One night in late January, I woke in the early morning and went to the kitchen and turned on the light, and when I did I shrieked. Scuttling on the old Formica counter were cockroaches: where I’d left the pizza, inside the sink with its dregs of dinner, and atop the half-drunk can of beer.

There were at least a dozen cockroaches going over, under, and sideways down the two slices of the pizza and the greasy box that held it. One roach waved its feelers in a mocking semaphore before slithering away, quick as lightning. In a split second, all of the roaches swarmed into cracks in the cabinets and disappeared.

Once my heart slowed down, I felt disgusted with myself as much as with the cockroaches, for I saw the sloth I’d fallen into. I grabbed the pizza box and threw it in the outside garbage can.

I wiped the counter clean and did the dishes and thought that was the end of it.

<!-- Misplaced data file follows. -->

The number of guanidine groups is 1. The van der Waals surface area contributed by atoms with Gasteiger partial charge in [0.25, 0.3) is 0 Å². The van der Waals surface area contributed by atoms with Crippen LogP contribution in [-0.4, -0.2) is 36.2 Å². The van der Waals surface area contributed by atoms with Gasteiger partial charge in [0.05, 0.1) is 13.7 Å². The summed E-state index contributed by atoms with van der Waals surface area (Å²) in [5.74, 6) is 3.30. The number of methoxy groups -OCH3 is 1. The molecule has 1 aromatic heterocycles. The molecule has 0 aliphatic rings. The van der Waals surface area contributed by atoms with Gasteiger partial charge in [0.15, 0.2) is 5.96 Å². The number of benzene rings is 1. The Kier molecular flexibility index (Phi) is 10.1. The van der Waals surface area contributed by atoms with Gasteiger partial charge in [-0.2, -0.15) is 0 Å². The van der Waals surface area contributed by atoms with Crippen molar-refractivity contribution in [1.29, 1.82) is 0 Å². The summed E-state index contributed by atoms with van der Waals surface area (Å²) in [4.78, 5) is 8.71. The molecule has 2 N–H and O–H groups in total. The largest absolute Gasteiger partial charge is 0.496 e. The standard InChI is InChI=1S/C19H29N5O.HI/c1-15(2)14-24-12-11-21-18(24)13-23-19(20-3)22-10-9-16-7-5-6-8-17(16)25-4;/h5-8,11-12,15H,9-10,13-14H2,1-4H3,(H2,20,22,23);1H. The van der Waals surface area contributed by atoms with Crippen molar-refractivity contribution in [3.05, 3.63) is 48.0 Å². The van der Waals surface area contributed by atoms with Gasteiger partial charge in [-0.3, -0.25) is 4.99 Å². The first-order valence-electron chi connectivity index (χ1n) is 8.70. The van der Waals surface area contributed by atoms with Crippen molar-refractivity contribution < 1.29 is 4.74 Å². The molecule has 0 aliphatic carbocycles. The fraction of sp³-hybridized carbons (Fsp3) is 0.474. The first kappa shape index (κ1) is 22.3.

But it was only the beginning of the invasion.

They came by night. After a while, I knew they would be there. I would turn on the light and charge into the kitchen or bathroom, a newspaper or swatter lifted. They heard me coming. They scuttled under a crack or a drain or an unwashed dish or a wrapper I hadn’t yet tossed.

It started to become a kind of game.

And strangely enough, I began to have feelings toward the roaches—curiosity, even respect. They were tough. If you didn’t land a direct hit, they would sprint to the juncture of wall and sink and head for safety.

Multiple strikes were required. They were smart. They played dead. When I caught on, I would nudge them with my finger or, if I were in a mood, the flame of a match.